Remember when consumers might walk down the grocery store aisle picking up their kids’ favorite sugary cereal brands, a liter of sugary soda and an easy packaged meal for the family dinner. With Millennials becoming the most influential group of shoppers, they are increasingly likely to be found around local farmer’s markets, ordering online for food delivery, opting for alternative, trendy protein snacks over traditional meals and paying a premium for healthy, eco-friendly options. (See also: Food Cos. Get Weird to Meet Millennial Tastes.)

As major food industry players restructure, funnel money into venture capital arms and startups, buy up competitors and revaluate production, they are finding three major trends significantly impacting the shake-up. (See also: Bernstein Downgrades Food Industry Leaders.)

Gluten-Free Goes Mainstream

A recent report by Euromonitor estimates that the gluten-free retail market has doubled from $1.7 billion in 2011 to $3.5 billion in 2016 and is forecast to grow to $4.7 billion by 2020. Gluten-free, multigrain products and other diet trends have dragged per capita wheat consumption down to 133 pounds in 2015 from 147 pounds in 1997.

America’s largest privately owned company, Cargill, says “revenues for organic, gluten-free and non-GMO foods are up sharply.” Players such as Archer Daniels Midland Co. (ADM) are doubling down on the trend. Last year, Chicago-based ADM acquired high-protein gluten-free pasta maker Caterina Foods, which produces flours from lentils, peas, rice, quinoa and other grains and legumes. 

Anti-Sugar Sentiment on the Rise

A global campaign against sugar explains why bottled water sales surpassed those of soda in America last year. A recent report indicates that soda sales dropped 1.2% in 2016, marking the 12th consecutive year of declines as leaders such as PepsiCo Inc. (PEP) and Coca-Cola Co. (KO) build out premium water and sparkling beverage businesses.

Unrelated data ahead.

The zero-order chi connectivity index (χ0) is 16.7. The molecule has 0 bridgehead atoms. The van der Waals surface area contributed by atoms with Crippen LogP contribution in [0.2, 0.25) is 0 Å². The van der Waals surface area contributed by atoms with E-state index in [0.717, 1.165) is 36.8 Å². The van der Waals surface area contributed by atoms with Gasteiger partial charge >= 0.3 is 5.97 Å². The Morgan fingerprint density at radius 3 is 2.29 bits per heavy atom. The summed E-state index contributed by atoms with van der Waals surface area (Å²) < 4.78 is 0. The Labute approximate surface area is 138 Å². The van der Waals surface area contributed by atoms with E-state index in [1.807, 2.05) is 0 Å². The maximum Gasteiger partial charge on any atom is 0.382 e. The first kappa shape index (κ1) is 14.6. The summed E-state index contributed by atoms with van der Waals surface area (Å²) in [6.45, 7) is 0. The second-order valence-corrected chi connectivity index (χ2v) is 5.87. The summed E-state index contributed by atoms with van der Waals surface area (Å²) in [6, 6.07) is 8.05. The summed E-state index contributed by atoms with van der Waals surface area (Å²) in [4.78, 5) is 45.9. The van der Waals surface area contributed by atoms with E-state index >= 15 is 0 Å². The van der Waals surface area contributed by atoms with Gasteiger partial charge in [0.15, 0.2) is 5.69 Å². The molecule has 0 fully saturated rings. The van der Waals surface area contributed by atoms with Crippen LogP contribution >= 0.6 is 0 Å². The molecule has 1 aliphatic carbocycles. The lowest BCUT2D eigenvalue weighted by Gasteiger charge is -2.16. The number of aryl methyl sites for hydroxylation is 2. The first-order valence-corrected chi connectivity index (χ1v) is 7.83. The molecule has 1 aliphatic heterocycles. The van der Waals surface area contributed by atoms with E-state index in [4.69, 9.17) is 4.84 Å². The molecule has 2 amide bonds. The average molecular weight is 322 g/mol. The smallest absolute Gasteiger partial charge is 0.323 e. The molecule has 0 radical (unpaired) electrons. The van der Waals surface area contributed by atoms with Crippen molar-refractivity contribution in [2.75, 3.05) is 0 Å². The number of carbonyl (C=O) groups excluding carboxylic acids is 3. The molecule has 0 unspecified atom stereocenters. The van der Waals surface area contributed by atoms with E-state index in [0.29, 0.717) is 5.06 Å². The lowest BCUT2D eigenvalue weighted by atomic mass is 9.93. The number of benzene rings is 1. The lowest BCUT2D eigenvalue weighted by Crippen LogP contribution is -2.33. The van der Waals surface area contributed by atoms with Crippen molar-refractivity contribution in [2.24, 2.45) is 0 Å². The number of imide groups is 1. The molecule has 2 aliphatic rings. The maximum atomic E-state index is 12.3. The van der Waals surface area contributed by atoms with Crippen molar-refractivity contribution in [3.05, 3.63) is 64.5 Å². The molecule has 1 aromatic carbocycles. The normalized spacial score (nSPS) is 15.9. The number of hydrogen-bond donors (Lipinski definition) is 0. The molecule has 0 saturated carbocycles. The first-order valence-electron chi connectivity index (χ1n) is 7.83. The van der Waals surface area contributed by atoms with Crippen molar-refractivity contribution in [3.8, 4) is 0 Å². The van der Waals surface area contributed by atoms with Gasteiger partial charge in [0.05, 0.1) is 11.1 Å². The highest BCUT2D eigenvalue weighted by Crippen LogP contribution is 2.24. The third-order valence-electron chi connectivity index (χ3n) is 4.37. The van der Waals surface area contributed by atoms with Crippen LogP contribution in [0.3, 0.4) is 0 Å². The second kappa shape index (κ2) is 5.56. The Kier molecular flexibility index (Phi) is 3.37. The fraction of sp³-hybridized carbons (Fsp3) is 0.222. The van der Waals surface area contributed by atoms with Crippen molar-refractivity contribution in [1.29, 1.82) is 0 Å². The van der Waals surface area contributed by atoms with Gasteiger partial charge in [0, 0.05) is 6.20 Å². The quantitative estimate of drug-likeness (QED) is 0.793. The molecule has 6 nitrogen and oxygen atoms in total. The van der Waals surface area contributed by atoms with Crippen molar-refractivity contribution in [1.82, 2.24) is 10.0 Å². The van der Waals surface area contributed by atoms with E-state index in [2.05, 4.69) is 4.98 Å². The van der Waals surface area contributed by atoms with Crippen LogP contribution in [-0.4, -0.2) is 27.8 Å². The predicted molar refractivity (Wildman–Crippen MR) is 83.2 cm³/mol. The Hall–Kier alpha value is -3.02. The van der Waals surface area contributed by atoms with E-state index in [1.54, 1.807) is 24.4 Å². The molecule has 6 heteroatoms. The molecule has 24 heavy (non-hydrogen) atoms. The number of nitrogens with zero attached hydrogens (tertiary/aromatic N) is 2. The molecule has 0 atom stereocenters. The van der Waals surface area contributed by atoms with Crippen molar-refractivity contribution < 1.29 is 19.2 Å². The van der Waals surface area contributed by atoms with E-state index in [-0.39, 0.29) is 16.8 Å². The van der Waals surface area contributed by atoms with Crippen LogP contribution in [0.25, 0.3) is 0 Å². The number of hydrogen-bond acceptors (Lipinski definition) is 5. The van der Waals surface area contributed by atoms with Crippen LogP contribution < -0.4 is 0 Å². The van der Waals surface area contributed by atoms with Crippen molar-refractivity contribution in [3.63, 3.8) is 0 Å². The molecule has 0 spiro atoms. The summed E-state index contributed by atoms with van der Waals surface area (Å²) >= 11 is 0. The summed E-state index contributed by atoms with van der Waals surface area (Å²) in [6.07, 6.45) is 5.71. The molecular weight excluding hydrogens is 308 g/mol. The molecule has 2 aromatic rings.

A wave of major chocolate makers, cereal makers and traditional packaged food companies have reduced sugar in their products as they simultaneously shift their core portfolio in the way of “guilt-free” or healthier snack alternatives. Consumer sentiment has been bolstered by widespread government health campaigns against unhealthy foods, with India, the world’s largest democracy, proposing a “fat tax,” and local government around the U.S. such as Philadelphia following through on citywide soda taxes.

Revived Demand for Healthy Fats and Butters

U.K.-based consumer goods giant Unilever (UL), once king of the margarine aisle, wants to shed its long-time butter-alternative businesses as consumers become increasingly aware of the scientific community’s siding with natural fats. Health authorities now say trans-fats, those found in processed foods like margarine, are the primary health risk, shunting aside the old popular belief that natural animal fats led to heart disease. As demand for butter skyrockets, prices have reached record highs in Europe, reports the Financial Times. Once-shunned fatty oils are also back in business, prompting companies to ramp up production. (See also: Goodbye, Margarine: Unilever Done With Spreads.)

While health food trends such as gluten-free, sugar-free and natural fats tend only to hold in developed countries, analyst Maria Mascaraque suggests that emerging markets tend to follow the lead of European and American consumer powerhouses.

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